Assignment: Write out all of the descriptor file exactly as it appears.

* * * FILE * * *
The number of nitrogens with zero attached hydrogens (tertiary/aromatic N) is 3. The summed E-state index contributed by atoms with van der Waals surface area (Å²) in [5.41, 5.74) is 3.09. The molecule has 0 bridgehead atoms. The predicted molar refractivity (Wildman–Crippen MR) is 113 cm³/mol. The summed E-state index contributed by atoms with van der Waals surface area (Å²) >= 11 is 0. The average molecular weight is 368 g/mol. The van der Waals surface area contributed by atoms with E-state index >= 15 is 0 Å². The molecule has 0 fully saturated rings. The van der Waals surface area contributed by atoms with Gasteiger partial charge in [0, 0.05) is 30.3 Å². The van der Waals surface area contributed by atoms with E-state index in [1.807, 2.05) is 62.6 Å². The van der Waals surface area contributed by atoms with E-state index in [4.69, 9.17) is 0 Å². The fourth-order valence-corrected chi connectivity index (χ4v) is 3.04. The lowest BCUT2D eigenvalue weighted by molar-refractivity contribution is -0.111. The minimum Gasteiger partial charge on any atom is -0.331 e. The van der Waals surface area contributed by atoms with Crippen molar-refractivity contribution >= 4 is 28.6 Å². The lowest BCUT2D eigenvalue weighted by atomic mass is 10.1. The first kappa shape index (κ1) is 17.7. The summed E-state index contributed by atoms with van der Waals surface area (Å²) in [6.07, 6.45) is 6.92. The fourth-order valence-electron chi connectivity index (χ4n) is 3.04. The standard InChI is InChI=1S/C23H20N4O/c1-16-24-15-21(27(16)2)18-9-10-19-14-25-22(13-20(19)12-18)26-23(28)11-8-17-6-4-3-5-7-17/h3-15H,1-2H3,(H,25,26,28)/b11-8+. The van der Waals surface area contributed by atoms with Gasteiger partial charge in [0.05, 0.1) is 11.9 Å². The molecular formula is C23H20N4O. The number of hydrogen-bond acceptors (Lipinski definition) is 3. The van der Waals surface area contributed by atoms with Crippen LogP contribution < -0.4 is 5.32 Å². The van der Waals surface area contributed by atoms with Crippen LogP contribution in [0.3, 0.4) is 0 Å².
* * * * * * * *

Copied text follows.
The number of nitrogens with zero attached hydrogens (tertiary/aromatic N) is 3. The summed E-state index contributed by atoms with van der Waals surface area (Å²) in [5.41, 5.74) is 3.09. The molecule has 0 bridgehead atoms. The predicted molar refractivity (Wildman–Crippen MR) is 113 cm³/mol. The summed E-state index contributed by atoms with van der Waals surface area (Å²) >= 11 is 0. The average molecular weight is 368 g/mol. The van der Waals surface area contributed by atoms with E-state index >= 15 is 0 Å². The molecule has 0 fully saturated rings. The van der Waals surface area contributed by atoms with Gasteiger partial charge in [0, 0.05) is 30.3 Å². The van der Waals surface area contributed by atoms with E-state index in [1.807, 2.05) is 62.6 Å². The van der Waals surface area contributed by atoms with E-state index in [4.69, 9.17) is 0 Å². The fourth-order valence-corrected chi connectivity index (χ4v) is 3.04. The lowest BCUT2D eigenvalue weighted by molar-refractivity contribution is -0.111. The minimum Gasteiger partial charge on any atom is -0.331 e. The van der Waals surface area contributed by atoms with Crippen molar-refractivity contribution >= 4 is 28.6 Å². The lowest BCUT2D eigenvalue weighted by atomic mass is 10.1. The first kappa shape index (κ1) is 17.7. The summed E-state index contributed by atoms with van der Waals surface area (Å²) in [6.07, 6.45) is 6.92. The fourth-order valence-electron chi connectivity index (χ4n) is 3.04. The standard InChI is InChI=1S/C23H20N4O/c1-16-24-15-21(27(16)2)18-9-10-19-14-25-22(13-20(19)12-18)26-23(28)11-8-17-6-4-3-5-7-17/h3-15H,1-2H3,(H,25,26,28)/b11-8+. The van der Waals surface area contributed by atoms with Gasteiger partial charge in [0.05, 0.1) is 11.9 Å². The molecular formula is C23H20N4O. The number of hydrogen-bond acceptors (Lipinski definition) is 3. The van der Waals surface area contributed by atoms with Crippen LogP contribution < -0.4 is 5.32 Å². The van der Waals surface area contributed by atoms with Crippen LogP contribution in [0.3, 0.4) is 0 Å².